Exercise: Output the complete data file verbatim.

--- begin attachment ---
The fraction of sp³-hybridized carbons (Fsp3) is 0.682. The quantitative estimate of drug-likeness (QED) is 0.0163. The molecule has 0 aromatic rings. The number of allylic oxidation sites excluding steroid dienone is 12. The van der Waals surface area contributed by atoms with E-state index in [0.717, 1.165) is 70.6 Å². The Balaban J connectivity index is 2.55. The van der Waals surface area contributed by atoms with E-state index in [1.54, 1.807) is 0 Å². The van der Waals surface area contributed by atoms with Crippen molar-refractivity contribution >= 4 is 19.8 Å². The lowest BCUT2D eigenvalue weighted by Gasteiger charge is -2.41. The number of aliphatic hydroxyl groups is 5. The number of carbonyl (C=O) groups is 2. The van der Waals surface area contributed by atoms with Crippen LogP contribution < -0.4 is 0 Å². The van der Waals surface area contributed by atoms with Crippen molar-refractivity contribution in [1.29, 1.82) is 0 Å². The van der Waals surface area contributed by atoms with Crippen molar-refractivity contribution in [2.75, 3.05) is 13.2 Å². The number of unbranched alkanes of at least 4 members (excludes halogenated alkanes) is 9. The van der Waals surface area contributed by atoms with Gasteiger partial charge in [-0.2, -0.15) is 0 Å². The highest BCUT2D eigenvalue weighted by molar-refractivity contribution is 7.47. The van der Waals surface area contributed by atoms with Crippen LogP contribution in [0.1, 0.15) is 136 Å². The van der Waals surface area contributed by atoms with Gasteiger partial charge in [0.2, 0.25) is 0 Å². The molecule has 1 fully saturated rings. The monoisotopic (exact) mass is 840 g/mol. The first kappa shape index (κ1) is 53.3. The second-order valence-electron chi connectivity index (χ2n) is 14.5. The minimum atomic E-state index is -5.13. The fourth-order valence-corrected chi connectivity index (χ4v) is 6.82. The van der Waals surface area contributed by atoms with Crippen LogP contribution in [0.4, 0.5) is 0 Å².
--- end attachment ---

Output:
The fraction of sp³-hybridized carbons (Fsp3) is 0.682. The quantitative estimate of drug-likeness (QED) is 0.0163. The molecule has 0 aromatic rings. The number of allylic oxidation sites excluding steroid dienone is 12. The van der Waals surface area contributed by atoms with E-state index in [0.717, 1.165) is 70.6 Å². The Balaban J connectivity index is 2.55. The van der Waals surface area contributed by atoms with E-state index in [1.54, 1.807) is 0 Å². The van der Waals surface area contributed by atoms with Crippen molar-refractivity contribution >= 4 is 19.8 Å². The lowest BCUT2D eigenvalue weighted by Gasteiger charge is -2.41. The number of aliphatic hydroxyl groups is 5. The number of carbonyl (C=O) groups is 2. The van der Waals surface area contributed by atoms with Crippen LogP contribution < -0.4 is 0 Å². The van der Waals surface area contributed by atoms with Crippen molar-refractivity contribution in [1.29, 1.82) is 0 Å². The van der Waals surface area contributed by atoms with Crippen molar-refractivity contribution in [2.75, 3.05) is 13.2 Å². The number of unbranched alkanes of at least 4 members (excludes halogenated alkanes) is 9. The van der Waals surface area contributed by atoms with Gasteiger partial charge in [-0.2, -0.15) is 0 Å². The highest BCUT2D eigenvalue weighted by molar-refractivity contribution is 7.47. The van der Waals surface area contributed by atoms with Crippen LogP contribution in [0.1, 0.15) is 136 Å². The van der Waals surface area contributed by atoms with Gasteiger partial charge in [0.2, 0.25) is 0 Å². The molecule has 1 fully saturated rings. The monoisotopic (exact) mass is 840 g/mol. The first kappa shape index (κ1) is 53.3. The second-order valence-electron chi connectivity index (χ2n) is 14.5. The minimum atomic E-state index is -5.13. The fourth-order valence-corrected chi connectivity index (χ4v) is 6.82. The van der Waals surface area contributed by atoms with Crippen LogP contribution in [0.4, 0.5) is 0 Å².